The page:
Yet the words “classical” and “literature” in the previous sentence carry a good deal of weight. In order for the dictionary to be completed in a reasonable amount of time, and at a size and cost that will be manageable for students, CGL excluded quite a bit of material. Its coverage “extends from Homer to the early second century AD (ending with Plutarch’s Lives)” (CGL 1: vii), but it covers this material selectively, and the focus is clearly on poetry from Homer to the Hellenistic period and on literary prose down to Aristotle. There is very little coverage of Roman-era works, religious works, technical works, and documentary works.

View full article. | Posted in on Tue, 02/15/2022 - 10:01am by .

The deadline for the next round of applications for the Ancient World, Modern Communities Initiative (formerly Classics Everywhere) is February 28, 2022.

We invite applications from individuals, organizations, and/or communities to apply to the “Ancient Worlds, Modern Communities” committee for mini-grants of up to $2,000 to support works that engage individuals, groups, and communities in critical discussion of and creative expression related to the ancient Mediterranean, the global reception of Greek and Roman culture, and the history of teaching and scholarship in the field of classical studies. Examples of successful projects include but are not limited to: public lectures; readings; discussion groups; performances; summer, after-school and weekend programs for school-age children; visual arts exhibits and installations; podcasts; and videos.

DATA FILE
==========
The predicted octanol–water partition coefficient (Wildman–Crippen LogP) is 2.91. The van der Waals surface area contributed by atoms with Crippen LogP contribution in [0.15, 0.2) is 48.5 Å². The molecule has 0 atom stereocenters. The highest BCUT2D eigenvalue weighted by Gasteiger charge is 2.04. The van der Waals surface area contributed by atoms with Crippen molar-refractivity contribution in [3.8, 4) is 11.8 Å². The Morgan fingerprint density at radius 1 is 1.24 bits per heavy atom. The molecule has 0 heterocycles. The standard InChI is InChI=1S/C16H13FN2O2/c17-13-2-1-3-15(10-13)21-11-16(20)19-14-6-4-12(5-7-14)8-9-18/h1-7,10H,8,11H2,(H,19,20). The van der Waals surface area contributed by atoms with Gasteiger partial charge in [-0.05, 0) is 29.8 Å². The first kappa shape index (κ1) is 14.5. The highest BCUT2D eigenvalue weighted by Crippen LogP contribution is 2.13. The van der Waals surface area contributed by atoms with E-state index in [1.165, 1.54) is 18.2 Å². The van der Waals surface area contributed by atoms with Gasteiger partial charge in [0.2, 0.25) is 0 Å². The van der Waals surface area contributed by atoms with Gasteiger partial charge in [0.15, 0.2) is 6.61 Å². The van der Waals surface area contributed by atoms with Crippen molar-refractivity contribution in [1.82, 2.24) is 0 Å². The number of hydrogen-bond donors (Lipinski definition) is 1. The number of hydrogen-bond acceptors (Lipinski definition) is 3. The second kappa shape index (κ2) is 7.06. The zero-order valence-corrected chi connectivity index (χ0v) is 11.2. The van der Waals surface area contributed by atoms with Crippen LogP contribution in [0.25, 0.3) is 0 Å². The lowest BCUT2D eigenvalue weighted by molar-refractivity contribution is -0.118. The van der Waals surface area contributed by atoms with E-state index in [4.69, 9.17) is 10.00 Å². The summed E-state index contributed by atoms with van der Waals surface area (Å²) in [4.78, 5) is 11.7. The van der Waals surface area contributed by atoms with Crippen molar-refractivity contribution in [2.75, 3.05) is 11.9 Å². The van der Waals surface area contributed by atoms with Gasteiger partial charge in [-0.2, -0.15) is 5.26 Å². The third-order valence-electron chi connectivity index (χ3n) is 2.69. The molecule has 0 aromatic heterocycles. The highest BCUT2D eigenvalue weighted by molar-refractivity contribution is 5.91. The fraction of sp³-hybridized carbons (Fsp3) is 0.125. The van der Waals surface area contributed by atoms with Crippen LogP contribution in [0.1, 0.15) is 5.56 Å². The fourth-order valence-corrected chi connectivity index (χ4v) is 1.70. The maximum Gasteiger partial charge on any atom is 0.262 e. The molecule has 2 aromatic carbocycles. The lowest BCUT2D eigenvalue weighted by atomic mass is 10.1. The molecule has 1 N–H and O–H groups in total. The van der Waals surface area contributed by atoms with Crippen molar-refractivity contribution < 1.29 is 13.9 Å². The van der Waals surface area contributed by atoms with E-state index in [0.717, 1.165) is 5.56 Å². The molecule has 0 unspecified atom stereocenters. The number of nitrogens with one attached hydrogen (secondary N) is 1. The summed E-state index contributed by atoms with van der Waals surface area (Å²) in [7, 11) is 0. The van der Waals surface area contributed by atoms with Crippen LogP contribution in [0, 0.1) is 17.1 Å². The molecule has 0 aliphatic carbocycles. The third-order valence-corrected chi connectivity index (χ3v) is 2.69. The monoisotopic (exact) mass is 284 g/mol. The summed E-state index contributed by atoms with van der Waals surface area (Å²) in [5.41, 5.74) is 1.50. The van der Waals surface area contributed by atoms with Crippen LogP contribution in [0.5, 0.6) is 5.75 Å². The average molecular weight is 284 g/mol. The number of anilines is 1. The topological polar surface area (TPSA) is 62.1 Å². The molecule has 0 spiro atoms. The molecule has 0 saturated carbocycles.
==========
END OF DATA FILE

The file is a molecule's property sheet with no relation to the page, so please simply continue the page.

View full article. | Posted in SCS Announcements on Wed, 02/09/2022 - 6:16pm by .

AIA/SCS Career Development Seminars 

Wednesday Feb 16, 2022 (4pm EST) and Thursday, March, 17, 2022 (4pm EST)

February 16, 4:00-5:00pm Eastern: Laura Surtees on libarianship. Laura is a Research and Instruction Librarian and coordinator of the specialty Rhys Carpenter Library at Bryn Mawr College. You can read Laura's biography and sign up at https://forms.gle/DMd298Rb5UJ2Ax3N9 .

The Career Development Seminar scheduled for Thursday, January 20, from 4:00-5:00pm  Eastern has been rescheduled for Thursday March 17, 4:00-5:00pm Eastern. It will feature Nathalie Roy and Michael Posey, talking about K-12 teaching. You can sign up for this seminar here: https://forms.gle/nJSMwGew5yWUmMAXA .